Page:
PAPER: Sociable Weaver helpers2011-02-01 (92)
Covas R, Deville A-S, Doutrelant C, Spottiswoode CN, Gregoire A. 2011. The effect of helpers on the post-fledging period in a cooperatively breeding bird, the social weaver. Animal Behaviour 81:121-126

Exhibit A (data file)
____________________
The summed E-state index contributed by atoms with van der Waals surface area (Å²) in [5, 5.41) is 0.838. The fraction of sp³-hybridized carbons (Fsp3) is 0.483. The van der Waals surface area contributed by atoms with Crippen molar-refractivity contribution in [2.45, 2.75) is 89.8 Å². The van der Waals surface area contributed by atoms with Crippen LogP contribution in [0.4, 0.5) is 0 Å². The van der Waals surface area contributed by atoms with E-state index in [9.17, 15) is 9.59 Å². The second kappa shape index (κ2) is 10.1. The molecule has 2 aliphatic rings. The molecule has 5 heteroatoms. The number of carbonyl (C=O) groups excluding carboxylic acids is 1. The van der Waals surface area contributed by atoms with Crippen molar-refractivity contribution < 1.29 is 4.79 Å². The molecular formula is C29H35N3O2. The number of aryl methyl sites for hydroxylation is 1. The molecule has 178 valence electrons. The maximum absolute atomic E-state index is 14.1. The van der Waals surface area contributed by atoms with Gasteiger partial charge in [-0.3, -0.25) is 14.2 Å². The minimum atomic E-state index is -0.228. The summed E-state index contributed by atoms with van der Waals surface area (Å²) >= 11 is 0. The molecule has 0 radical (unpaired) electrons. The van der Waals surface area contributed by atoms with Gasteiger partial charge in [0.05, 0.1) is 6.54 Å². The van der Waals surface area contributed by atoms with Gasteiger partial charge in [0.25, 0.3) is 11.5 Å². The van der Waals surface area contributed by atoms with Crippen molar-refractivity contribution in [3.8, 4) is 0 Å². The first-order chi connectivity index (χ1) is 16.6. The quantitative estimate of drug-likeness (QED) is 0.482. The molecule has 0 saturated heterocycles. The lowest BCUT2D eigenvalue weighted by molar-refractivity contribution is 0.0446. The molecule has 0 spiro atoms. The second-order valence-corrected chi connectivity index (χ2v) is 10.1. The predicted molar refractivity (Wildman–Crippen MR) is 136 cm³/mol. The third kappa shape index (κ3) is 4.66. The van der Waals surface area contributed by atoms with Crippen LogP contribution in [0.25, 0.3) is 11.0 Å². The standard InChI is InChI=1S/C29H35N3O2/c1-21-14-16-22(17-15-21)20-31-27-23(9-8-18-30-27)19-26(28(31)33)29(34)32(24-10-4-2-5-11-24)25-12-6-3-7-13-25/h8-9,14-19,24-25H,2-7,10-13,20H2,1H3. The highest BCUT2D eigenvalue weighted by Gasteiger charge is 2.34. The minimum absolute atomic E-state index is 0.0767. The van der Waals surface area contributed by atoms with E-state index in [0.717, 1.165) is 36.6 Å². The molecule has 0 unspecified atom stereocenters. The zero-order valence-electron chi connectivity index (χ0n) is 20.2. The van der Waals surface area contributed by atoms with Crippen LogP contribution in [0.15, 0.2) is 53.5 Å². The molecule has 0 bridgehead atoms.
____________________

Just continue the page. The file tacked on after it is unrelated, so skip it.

Abstract. Understanding the evolution of cooperation requires determining the costs and benefits of cooperative behaviour. In cooperative breeders, where nonbreeding individuals assist in raising offspring, these 'helpers' are expected to increase the fitness of breeders and hence empirical research has focused on the effect they have on reproductive output and breeder survival. However, the effects of helpers during the postfledging period are poorly known because of the difficulty of tracking fledglings in the wild. Helper presence might be beneficial for fledglings, for example through continuous food delivery or increased predator vigilance, but potential competition between helpers and fledglings, or changes in investment of parents assisted by helpers, could counteract these positive effects and have a negative influence on postfledging survival probabilities or promote dispersal. We investigated the survival of juvenile sociable weavers, Philetairus socius, raised in pairs alone versus pairs with helpers by using capture-mark-recapture methods to control for individual detectability in survival estimation. We found that local survival in the first year was reduced in young raised by groups versus those raised by pairs. This may reflect either higher mortality or emigration of juveniles raised in groups. Hence, our study reveals significant postfledging effects of cooperative breeding that have not been reported previously and that need to be investigated in studies addressing the evolution of cooperative breeding.